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Iraq war veteran's wife spared deportation

Frances Barrios, who was brought to the U.S. illegally as a child, receives humanitarian parole and can stay in Los Angeles and apply for a green card. Her husband suffers from post-traumatic stress.

November 06, 2009|Teresa Watanabe

The U.S. government has cleared a pathway to citizenship for the illegal immigrant wife of an Iraq war veteran suffering from post-traumatic stress, the family's attorney said Thursday.

Army Spc. Jack Barrios, a 26-year-old Los Angeles native who still experiences nightmares and depression after a yearlong tour of duty in Iraq, had faced the collapse of his family after his wife, Frances, was placed in removal proceedings. Frances, a 23-year-old Guatemala native, was illegally brought to the United States at age 6 by her mother but grew up in Van Nuys, where the couple live with their two young children.

But the uncertainty ended Thursday when family attorney Jessica Dominguez delivered the good news: U.S. immigration officials have extended humanitarian parole to Frances, allowing her to stay here and apply for a green card. Normally, illegal immigrants are required to leave the country for 10 years before they can apply for legal entry, even if they are married to U.S. citizens.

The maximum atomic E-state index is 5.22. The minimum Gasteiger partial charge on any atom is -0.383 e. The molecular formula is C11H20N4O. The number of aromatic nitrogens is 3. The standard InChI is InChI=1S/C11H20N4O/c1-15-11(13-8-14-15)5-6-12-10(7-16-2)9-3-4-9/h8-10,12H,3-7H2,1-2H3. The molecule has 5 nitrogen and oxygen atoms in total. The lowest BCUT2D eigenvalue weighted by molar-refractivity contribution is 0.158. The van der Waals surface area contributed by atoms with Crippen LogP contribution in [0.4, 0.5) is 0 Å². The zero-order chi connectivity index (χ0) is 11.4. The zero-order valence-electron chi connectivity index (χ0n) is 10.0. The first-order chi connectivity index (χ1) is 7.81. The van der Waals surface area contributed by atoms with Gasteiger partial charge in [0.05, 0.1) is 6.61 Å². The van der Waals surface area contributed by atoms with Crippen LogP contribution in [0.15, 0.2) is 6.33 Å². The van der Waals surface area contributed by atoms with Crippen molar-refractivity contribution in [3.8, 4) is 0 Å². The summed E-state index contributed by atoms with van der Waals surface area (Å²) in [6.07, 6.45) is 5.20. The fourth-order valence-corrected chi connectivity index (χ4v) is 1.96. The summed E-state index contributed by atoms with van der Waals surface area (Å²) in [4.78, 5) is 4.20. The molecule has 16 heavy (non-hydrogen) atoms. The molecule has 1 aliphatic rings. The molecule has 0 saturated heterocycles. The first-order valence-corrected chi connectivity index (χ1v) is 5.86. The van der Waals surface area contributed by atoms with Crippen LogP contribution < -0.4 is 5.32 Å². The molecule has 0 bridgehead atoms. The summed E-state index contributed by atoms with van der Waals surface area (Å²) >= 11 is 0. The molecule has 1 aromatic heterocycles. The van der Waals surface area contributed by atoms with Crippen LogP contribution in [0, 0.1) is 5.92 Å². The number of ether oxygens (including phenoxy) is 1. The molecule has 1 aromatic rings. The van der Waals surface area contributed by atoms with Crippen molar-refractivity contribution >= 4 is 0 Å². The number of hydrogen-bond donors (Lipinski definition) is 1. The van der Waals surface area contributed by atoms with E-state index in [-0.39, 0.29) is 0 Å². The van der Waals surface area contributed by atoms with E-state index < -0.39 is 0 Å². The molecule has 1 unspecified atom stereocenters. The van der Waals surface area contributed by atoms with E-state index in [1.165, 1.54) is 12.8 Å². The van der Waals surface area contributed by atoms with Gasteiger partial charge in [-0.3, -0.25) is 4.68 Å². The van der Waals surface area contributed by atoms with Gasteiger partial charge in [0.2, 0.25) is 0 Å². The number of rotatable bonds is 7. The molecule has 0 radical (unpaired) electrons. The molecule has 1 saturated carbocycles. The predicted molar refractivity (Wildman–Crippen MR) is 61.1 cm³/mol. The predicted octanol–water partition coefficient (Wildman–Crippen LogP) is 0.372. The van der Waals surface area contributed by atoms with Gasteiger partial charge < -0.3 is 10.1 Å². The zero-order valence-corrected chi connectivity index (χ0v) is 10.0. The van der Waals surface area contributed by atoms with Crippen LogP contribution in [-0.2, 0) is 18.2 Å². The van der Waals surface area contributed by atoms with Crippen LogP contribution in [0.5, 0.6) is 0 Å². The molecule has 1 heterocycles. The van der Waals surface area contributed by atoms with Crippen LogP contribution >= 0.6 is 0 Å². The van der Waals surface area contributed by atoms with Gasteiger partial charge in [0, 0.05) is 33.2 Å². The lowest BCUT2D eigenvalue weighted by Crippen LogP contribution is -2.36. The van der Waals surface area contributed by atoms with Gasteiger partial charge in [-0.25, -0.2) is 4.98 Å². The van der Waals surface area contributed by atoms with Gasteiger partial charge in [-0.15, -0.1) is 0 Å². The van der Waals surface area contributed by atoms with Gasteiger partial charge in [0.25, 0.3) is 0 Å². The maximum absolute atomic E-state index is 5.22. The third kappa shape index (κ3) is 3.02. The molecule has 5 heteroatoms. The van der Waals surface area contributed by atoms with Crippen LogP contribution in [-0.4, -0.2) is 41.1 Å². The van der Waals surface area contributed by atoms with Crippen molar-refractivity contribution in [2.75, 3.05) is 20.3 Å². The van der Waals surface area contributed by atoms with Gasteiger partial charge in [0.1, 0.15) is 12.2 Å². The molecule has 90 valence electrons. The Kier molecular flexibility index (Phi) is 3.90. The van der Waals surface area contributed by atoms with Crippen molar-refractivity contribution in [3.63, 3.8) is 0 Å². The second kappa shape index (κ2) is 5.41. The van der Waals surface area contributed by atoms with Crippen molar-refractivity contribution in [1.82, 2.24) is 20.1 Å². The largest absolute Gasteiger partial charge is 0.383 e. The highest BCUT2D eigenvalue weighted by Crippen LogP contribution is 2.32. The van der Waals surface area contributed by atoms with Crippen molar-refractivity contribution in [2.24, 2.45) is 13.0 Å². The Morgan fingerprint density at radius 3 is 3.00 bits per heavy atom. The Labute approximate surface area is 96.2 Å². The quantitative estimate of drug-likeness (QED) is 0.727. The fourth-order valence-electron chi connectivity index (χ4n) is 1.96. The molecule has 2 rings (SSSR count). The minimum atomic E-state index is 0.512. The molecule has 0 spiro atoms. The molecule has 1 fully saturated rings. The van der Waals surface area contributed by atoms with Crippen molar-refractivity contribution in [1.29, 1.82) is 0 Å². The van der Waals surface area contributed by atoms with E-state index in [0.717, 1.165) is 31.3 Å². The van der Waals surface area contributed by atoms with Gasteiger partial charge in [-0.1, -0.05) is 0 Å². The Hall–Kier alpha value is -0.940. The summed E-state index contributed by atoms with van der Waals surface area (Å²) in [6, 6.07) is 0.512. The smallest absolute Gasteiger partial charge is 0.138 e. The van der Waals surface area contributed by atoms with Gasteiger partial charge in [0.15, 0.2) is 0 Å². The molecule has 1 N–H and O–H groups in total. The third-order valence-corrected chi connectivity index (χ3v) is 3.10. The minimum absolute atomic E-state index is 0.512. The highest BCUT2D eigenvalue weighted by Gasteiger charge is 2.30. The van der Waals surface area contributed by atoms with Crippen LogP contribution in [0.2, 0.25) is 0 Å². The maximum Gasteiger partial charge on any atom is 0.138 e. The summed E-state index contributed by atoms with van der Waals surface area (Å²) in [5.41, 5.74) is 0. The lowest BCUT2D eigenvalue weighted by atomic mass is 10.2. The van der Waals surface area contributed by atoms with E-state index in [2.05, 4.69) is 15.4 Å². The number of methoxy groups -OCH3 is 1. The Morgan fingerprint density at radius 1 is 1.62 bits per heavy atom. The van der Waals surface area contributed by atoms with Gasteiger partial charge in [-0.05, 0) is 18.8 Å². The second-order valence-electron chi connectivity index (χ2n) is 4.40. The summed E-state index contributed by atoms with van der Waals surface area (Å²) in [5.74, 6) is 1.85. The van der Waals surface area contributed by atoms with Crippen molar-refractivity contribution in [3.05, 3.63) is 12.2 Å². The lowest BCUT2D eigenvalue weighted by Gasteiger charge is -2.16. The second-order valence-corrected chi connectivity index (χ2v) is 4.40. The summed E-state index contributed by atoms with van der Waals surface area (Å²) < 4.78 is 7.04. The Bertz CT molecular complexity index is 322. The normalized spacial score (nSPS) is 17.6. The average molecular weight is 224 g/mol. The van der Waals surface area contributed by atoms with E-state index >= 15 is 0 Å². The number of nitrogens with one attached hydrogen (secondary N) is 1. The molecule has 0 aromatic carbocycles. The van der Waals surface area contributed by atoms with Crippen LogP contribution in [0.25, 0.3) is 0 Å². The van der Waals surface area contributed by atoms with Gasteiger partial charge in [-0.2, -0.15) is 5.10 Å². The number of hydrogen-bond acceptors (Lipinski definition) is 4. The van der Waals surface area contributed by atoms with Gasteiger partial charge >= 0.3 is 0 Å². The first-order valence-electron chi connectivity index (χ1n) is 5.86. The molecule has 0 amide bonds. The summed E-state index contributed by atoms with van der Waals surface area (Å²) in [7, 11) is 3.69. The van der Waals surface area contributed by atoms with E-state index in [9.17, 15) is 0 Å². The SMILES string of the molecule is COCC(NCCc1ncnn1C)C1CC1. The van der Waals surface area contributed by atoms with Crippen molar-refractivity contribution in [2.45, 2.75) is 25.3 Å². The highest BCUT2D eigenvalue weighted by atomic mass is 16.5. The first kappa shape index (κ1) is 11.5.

When she was informed of the news, Frances' eyes filled with tears as she slumped onto her husband's shoulder.

"Oh, my, God, thank you so much," she said.

Her attorney smiled and said: "You get to stay here to take care of Jack and your children."

Chris Bentley, a press secretary with U.S. Citizenship and Immigration Services, said the agency was sympathetic and had worked with the family to find a "reasonable remedy."

The Barrioses' plight had attracted national attention as an example of the immigration problems suffered by hundreds of U.S. soldiers.

Jack Barrios said his wife was the family's anchor, caring for his 1-year-old daughter and 3-year-old son while he worked 15-hour days at two jobs, and helping him battle his post-traumatic stress.

"She's my everything," he told The Times last month.

On Thursday, he was all smiles. "I feel joy. We're going back to a normal life," he said.

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teresa.watanabe@latimes.com

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